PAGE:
WASHINGTON -- I have it on the best of authority that Harvard State University's President Lawrence H. Summers resigned only after credible threats of violence were received at his office. My sources, working from several listening posts on the campus disguised as homeless people, report that Summers offered to resign upon receiving credible threats from sectarian elements within the influential Faculty of Arts and Sciences to blow up the university's football stadium, where its semi-pro football team plays in the fall and the university's renowned transsexual field hockey team competes in springtime. From the African and African-American Studies Department there were also threats of roadside bombs to be detonated against professors caught smoking pipes on their way to class -- a habit recently picked up by some younger women faculty members -- or against students ostentatiously carrying books to class. These threats were not deemed credible by Summers' staff, but that they were circulating on the HSU campus adumbrates the eerie atmosphere that now pervades this 370-year-old institution of higher learning.
Earlier President Summers, an economist and one of the few Clinton administration cabinet members never investigated by an Independent Counsel (the administration attracted seven!), created controversy when he advised black studies professor Dr. Cornel West to give up composing rap songs and try his hand at scholarship. West's rap lyrics actually never achieved the violence or licentiousness to attract a wide audience, anyway. Summers also suggested that West ease up on counseling the prospective 2004 presidential campaign of the Rev. Al Sharpton. Indignant, West left HSU for Princeton, where he doubtless feels vindicated and might even write a song about his rival's demise, perhaps one that can be recorded by Jay-Z. West opted for Princeton despite the university's experience with the paramilitary group, Concerned Alumni of Princeton, revealed by Sen. Edward Kennedy at the Alito hearings. This is a serious guy.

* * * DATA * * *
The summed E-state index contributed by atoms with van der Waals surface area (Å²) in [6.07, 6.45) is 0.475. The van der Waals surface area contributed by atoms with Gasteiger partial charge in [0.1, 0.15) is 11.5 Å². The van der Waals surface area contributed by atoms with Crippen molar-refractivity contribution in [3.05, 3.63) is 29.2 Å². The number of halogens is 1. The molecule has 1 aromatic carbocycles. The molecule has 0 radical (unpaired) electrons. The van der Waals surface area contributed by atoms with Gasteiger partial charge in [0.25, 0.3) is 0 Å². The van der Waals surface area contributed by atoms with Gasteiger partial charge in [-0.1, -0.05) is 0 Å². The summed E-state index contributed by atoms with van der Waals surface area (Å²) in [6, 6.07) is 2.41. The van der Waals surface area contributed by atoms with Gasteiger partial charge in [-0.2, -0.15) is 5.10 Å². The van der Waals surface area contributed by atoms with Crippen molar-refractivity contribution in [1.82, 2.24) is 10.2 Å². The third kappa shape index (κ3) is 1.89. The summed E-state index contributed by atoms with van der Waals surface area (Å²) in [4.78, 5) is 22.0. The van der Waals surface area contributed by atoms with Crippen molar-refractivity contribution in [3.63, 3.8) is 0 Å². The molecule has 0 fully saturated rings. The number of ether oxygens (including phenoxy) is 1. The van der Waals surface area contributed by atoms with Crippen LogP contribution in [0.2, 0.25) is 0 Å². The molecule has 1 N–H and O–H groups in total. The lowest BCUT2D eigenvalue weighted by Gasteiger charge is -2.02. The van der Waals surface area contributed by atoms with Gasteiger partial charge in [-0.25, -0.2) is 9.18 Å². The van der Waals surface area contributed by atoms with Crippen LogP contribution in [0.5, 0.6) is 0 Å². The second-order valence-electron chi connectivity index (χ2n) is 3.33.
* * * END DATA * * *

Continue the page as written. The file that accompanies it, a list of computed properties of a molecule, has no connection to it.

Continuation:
As to whether the end of Summers' five-year-old presidency was truly voluntary or forced upon him, there is controversy. The New York Times reports that he "privately concluded" a week before resigning that he should depart "after members of Harvard's governing corporation and friends -- particularly from the Clinton administration -- made it clear that his presidency was lost." Perhaps his colleagues from the Clinton years would have stuck by him if the cause of his troubles was sex with an undergraduate, but the embattled president's problems were deemed too serious. Aside from offending West, he had caused a terrible hullabaloo by opposing grade inflation and complacency on the faculty. He will be replaced by the interim presidency of HSU's president from 1971 to 1991, Derek C. Bok, 75, once Bok is located.
Summers also caused controversy when he disagreed with faculty members who wanted the university to divest itself of corporate investments in Israel. At the time he bluntly spoke out against anti-Semitism among elites. He had also attempted to bring ROTC to campus. His gravest misstep occurred when at an academic conference he suggested research into whether the paucity of women among the top ranks in science and math was the consequence of innate gender differences. That provoked a 218-185 no-confidence vote from the faculty. The anger toward him never abated even after Summers' frequent abject apologies.
"A strong leader is not just someone who can name a goal or force a change, but someone who can bring out the best in people," commented one of the offending president's most vociferous critics, Prof. Mary C. Waters, an HSU sociologist. What she considers "the best" in people remains unclear. She is among the university's most rancorous and self-pitying faculty members. Even for a sociologist she is barbaric.
My sources report that Summers did himself no good with the faculty by becoming a hero to the student body. The weekend before his resignation the student newspaper, The Crimson, published a poll showing that some 70 percent of the university's undergraduates wanted him to stay. Knowledgeable observers around the Harvard Yard recognize that many faculty members are very jealous of the undergraduates, viewing them as handsomer, prettier and in some cases much better skateboarders. Also the undergraduates are seen as a threat to the professoriate's self-esteem, as many do not watch much television or play video games. They agree with Summers that Harvard State University should be a citadel of learning, even if that means reading books rather than conducting witch hunts.